Pick Your Rock and Metal

Monday, August 24, 2015

ALBUM REVIEW: Where black metal and folk collide as Myrkur unveil surprises on 'M'

RELAPSE Records are one of those labels that never cease to amaze, and how they always pick a winner is anyone’s guess. Last year they surprised us all with the signing of Danish one-woman project Myrkur, a black metal project that emerged from the shadows with a self-titled EP, shrouded in a veil mystery.

Who is it they said? It wouldn’t be long before the veil would fall and Myrkur was exposed as New York based artist Amalie Bruun of indie-pop duo Ex-Cops and Danish modeling fame. Well, you can imagine what happened, the pitchforks and torches came out. But on the other side, you found more people intrigued… what can Amalie Bruun offer?

Looking back at the EP it was an ok release at best; production being a major issue, but it left promise and was endorsed by genre icons such as Kristoffer Rygg of Ulver who would later produce the debut Myrkur full length and bring her sound to the fore. Just under a year on we’re now looking at that release, entitled simply as M.

The multi-intrumentalist has finally revealed her vision with M, with the help of Kristoffer Rygg, (or should we say Garm)… and Mayhem’s Teloch who filled in on bass/guitar and Nidingr drummer Øyvind Myrvoll. The album was recorded at a series of studios in and around Oslo and partly in the famous mausoleum of Norwegian artist Emanuel Vigeland.

The result is an elegant mix of black metal and Nordic folk music. An album littered with disparate contrasts, from old school black metal to shoegaze, post-rock to atmospheric vocal harmonies and choirs, but it’s structured so well and its nuances make it so fluent with absolutely no discord or jarring. ‘Onde Børn’ being a classic example.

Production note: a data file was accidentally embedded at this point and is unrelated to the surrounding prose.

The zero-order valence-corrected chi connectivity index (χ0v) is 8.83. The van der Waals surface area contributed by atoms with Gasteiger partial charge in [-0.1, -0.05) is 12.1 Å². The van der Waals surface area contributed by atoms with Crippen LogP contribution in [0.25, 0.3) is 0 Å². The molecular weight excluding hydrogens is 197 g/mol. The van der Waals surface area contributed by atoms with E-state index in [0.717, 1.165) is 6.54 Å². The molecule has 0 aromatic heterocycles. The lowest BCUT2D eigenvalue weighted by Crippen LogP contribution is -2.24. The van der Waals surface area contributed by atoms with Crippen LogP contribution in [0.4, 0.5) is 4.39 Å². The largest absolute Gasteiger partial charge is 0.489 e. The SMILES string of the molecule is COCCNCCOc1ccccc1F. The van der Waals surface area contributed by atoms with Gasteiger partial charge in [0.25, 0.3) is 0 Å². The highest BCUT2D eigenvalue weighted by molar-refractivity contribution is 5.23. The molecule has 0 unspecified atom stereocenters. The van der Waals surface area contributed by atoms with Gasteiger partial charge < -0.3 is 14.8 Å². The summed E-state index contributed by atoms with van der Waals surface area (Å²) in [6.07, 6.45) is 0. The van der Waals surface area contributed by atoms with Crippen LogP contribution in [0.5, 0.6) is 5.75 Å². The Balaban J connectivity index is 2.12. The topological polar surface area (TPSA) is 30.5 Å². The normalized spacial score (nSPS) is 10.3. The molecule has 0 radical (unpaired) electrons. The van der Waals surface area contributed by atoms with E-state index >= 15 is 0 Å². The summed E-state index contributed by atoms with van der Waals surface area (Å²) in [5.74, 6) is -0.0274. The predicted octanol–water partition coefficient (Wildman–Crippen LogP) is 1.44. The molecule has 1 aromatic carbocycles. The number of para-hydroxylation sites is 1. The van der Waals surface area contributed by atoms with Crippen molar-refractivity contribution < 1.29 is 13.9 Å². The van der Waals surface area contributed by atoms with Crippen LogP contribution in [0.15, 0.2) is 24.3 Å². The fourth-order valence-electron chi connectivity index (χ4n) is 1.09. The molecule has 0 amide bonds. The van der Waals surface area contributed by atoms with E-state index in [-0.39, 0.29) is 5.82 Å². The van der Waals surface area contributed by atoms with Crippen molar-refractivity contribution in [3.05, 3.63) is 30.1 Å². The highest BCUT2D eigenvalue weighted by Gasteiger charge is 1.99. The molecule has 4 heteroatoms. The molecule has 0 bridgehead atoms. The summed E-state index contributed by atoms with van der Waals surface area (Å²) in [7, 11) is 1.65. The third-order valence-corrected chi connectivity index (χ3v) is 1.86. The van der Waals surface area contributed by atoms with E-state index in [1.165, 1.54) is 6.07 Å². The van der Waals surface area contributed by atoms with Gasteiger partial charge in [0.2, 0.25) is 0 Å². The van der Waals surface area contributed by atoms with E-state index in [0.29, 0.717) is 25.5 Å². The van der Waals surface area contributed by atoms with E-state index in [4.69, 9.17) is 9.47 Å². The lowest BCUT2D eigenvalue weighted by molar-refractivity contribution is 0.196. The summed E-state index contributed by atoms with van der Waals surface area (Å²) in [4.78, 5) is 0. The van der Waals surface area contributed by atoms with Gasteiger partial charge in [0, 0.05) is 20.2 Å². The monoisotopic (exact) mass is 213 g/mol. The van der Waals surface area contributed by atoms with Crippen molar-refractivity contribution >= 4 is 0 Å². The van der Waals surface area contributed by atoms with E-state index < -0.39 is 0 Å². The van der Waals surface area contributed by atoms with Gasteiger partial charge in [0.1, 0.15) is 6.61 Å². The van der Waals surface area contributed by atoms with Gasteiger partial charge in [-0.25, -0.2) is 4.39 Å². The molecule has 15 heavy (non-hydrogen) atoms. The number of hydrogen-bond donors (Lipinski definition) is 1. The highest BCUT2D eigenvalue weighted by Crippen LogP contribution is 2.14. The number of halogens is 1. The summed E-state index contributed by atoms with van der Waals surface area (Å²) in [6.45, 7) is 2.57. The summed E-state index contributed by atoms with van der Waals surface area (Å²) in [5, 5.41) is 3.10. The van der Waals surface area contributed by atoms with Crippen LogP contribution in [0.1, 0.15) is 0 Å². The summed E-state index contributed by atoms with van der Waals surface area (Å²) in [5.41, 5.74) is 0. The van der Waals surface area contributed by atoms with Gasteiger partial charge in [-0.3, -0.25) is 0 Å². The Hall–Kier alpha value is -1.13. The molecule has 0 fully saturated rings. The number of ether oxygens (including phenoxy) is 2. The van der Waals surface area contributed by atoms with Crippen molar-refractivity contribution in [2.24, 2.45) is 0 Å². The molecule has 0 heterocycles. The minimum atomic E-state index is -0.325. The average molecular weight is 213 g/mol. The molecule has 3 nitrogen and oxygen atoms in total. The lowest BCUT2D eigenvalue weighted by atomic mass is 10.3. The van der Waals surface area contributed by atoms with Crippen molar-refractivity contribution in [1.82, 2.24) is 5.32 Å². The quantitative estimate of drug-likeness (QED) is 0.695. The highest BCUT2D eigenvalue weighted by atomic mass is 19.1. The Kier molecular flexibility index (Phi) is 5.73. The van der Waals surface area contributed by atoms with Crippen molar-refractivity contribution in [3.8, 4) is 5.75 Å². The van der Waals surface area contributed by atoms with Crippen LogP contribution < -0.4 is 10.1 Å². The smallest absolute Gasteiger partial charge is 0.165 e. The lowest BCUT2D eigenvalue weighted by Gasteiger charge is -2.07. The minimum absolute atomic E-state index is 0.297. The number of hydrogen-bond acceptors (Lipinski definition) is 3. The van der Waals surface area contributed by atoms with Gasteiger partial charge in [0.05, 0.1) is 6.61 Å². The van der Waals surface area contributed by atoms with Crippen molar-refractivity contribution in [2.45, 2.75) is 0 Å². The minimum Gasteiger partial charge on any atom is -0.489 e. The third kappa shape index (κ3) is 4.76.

What is most impressive about this album is the journey. It can be natural instinct to revolt against black metal… the sounds… and that’s where most of us fail. Let it take you, let it overwhelm you and then, and only then, does one begin to understand.

With this album it’s much easier to fall into the album, it’s not black metal, as in the traditional sense; you travel through various soundscapes and all these disparate contrasts make a truly mesmerising experience. There’s a fire here, a fire that blazes and settles, blazes and settles.

This album won’t appease the traditional spikes and corpse paint black metal fans, or the traditional folk fans. It’s not like that. What’s here is something much more ethereal. What Amalie Bruun has created here is something truly special and Myrkur will no doubt be one of the most talked about artists for some time to come.
Review by Andrew Pennington

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